High Intensity Focused Ultrasound (HIFU)
High intensity focused ultrasound or HIFU is a newer type of cancer treatment. The treatment is given using a machine that gives off high frequency sound waves. These waves deliver a strong beam to a specific part of a cancer. Some cells die when this high intensity ultrasound beam is focused directly onto them.
Doctors have been interested in this type of treatment for nearly 50 years. But it is only in recent years that they have been seriously investigating its use in treating different types of cancer. One advantage of this type of treatment is that because it only uses sound waves to kill the cancer cells, it sometimes doesn’t have as many side effects as other types of cancer treatments already in use.
HIFU is currently used as a treatment for some types of cancer in certain situations.
HIFU is only useful to treat a single tumour or part of a large tumour. It can't be used to treat tumours that are more widespread in the body. This means that HIFU is not suitable for people with cancer that has spread to more than one place in their body.
HIFU is not suitable to treat every type of cancer. It doesn’t pass through either solid bone or air.
HIFU is used to treat
HIFU is not a suitable treatment for
- Brain tumours
- Lung cancer
- Cancers in the pelvic area
- Cancer that has spread to the lymph nodes
- Skin cancers
- Head and neck cancers
Because the prostate is positioned deep within the pelvis, you have HIFU for prostate cancer by putting an ultrasound probe (transrectal probe) into your back passage (rectum). From that position, the ultrasound can direct beams more accurately at the prostate. Results from trials so far show that HIFU may be as successful in treating prostate cancer as treatment with radical prostatectomy or radiotherapy. But we also have to be sure that the long term results will be as good as surgery or radiotherapy. The treatment hasn't been around long enough for us to know that yet.
You could be offered HIFU instead of surgery or radiotherapy for localised prostate cancer. Doctors have used it for cancer that has just been diagnosed, or for cancer that has come back in the prostate after earlier treatment (salvage treatment).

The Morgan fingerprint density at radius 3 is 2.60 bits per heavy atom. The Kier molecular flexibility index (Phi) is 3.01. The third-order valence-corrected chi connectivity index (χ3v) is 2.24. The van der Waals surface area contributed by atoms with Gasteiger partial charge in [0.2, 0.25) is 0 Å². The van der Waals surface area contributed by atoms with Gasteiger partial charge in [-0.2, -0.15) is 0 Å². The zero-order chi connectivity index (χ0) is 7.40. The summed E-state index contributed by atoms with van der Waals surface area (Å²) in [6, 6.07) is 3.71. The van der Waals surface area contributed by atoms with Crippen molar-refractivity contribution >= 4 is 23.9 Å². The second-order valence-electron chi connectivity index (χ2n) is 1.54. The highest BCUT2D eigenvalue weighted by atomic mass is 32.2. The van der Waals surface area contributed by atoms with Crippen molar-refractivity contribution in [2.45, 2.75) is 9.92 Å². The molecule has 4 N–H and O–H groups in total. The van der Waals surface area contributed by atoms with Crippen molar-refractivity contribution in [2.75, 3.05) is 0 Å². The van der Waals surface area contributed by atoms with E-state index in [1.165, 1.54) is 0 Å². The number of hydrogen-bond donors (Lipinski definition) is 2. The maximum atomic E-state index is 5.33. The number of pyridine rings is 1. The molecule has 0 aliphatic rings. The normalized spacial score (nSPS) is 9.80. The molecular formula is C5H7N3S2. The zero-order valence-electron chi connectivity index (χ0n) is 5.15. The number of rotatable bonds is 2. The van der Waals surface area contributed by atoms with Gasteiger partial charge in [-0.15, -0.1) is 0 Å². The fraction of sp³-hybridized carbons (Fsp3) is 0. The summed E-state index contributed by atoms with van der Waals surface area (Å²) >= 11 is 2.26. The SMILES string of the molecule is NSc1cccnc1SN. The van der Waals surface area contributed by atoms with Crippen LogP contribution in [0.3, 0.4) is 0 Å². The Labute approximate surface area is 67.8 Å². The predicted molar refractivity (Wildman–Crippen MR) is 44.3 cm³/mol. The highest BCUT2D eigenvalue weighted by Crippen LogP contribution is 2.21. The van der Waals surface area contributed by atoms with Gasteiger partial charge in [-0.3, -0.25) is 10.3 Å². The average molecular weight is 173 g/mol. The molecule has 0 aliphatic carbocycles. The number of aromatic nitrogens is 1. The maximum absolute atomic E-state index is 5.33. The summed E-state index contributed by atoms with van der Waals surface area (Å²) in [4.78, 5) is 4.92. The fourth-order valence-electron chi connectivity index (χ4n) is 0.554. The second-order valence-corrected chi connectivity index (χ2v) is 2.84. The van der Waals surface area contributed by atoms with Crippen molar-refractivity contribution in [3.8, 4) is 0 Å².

There is information about UK prostate cancer trials on our clinical trials database. Select 'prostate' from the dropdown menu of cancer types.
There have also been trials in the UK using HIFU to see how it affects liver cancer cells. One trial was for cancer that started in the liver (primary liver cancer). Another was for cancer that had spread to the liver from a cancer in another part of the body (secondary liver cancer).
In the first trial, patients had HIFU and a week or two later had an operation to remove their cancer. The researchers will be looking at the cancer to see what effect the HIFU had. In the other trial, patients with cancer that spread to the liver and couldn't be removed with an operation had HIFU treatment. This trial is to see how well HIFU works for secondary liver cancer, and to find out more about the side effects. These trials have now finished recruiting patients and we are waiting for the results.
Doctors in China have used HIFU to help relieve pain and other symptoms in people with advanced pancreatic cancer. It is not being used to cure pancreatic cancer. Both in the UK and China, surgery is still the first choice of treatment for people with pancreatic cancer that has not spread to other parts of the body. If you are not fit enough to have surgery to cure your cancer, then HIFU treatment would not cure your cancer either.
Doctors in China have used HIFU to treat people with bladder cancer. But if the cancer comes back in the bladder then doctors in China will use surgery as the standard treatment with regular follow up.
People who have been treated with HIFU so far have had very few side effects. It may cause some pain for 3 to 4 days afterwards. And it may cause sore skin in the area treated, but this is unusual.
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